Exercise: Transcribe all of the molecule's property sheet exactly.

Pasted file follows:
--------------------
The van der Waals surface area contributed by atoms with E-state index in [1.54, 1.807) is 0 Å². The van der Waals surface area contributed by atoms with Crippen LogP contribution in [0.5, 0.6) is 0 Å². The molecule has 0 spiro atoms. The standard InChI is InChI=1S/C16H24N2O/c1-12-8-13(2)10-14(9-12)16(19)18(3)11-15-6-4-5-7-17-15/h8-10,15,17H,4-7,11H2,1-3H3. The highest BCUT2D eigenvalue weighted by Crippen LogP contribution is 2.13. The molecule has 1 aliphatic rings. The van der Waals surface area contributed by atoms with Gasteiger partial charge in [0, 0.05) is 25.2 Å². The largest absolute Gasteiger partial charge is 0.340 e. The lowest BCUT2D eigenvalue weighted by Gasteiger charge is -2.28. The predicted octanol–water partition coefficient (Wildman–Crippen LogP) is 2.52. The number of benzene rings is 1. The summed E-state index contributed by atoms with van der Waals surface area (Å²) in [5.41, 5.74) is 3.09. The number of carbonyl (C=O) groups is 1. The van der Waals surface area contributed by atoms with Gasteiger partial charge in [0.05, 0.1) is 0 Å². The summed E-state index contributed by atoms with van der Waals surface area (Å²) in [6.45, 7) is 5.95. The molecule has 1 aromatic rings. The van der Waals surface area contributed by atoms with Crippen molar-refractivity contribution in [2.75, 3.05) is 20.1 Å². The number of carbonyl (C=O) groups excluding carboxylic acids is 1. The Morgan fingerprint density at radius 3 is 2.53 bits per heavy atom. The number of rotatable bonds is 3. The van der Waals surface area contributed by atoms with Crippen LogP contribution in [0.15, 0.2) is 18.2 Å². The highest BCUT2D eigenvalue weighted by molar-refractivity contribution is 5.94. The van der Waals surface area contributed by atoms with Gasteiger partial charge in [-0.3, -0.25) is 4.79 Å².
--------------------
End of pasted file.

The van der Waals surface area contributed by atoms with E-state index in [1.54, 1.807) is 0 Å². The van der Waals surface area contributed by atoms with Crippen LogP contribution in [0.5, 0.6) is 0 Å². The molecule has 0 spiro atoms. The standard InChI is InChI=1S/C16H24N2O/c1-12-8-13(2)10-14(9-12)16(19)18(3)11-15-6-4-5-7-17-15/h8-10,15,17H,4-7,11H2,1-3H3. The highest BCUT2D eigenvalue weighted by Crippen LogP contribution is 2.13. The molecule has 1 aliphatic rings. The van der Waals surface area contributed by atoms with Gasteiger partial charge in [0, 0.05) is 25.2 Å². The largest absolute Gasteiger partial charge is 0.340 e. The lowest BCUT2D eigenvalue weighted by Gasteiger charge is -2.28. The predicted octanol–water partition coefficient (Wildman–Crippen LogP) is 2.52. The number of benzene rings is 1. The summed E-state index contributed by atoms with van der Waals surface area (Å²) in [5.41, 5.74) is 3.09. The number of carbonyl (C=O) groups is 1. The van der Waals surface area contributed by atoms with Gasteiger partial charge in [0.05, 0.1) is 0 Å². The summed E-state index contributed by atoms with van der Waals surface area (Å²) in [6.45, 7) is 5.95. The molecule has 1 aromatic rings. The van der Waals surface area contributed by atoms with Crippen molar-refractivity contribution in [2.75, 3.05) is 20.1 Å². The number of carbonyl (C=O) groups excluding carboxylic acids is 1. The Morgan fingerprint density at radius 3 is 2.53 bits per heavy atom. The number of rotatable bonds is 3. The van der Waals surface area contributed by atoms with Crippen LogP contribution in [0.15, 0.2) is 18.2 Å². The highest BCUT2D eigenvalue weighted by molar-refractivity contribution is 5.94. The van der Waals surface area contributed by atoms with Gasteiger partial charge in [-0.3, -0.25) is 4.79 Å².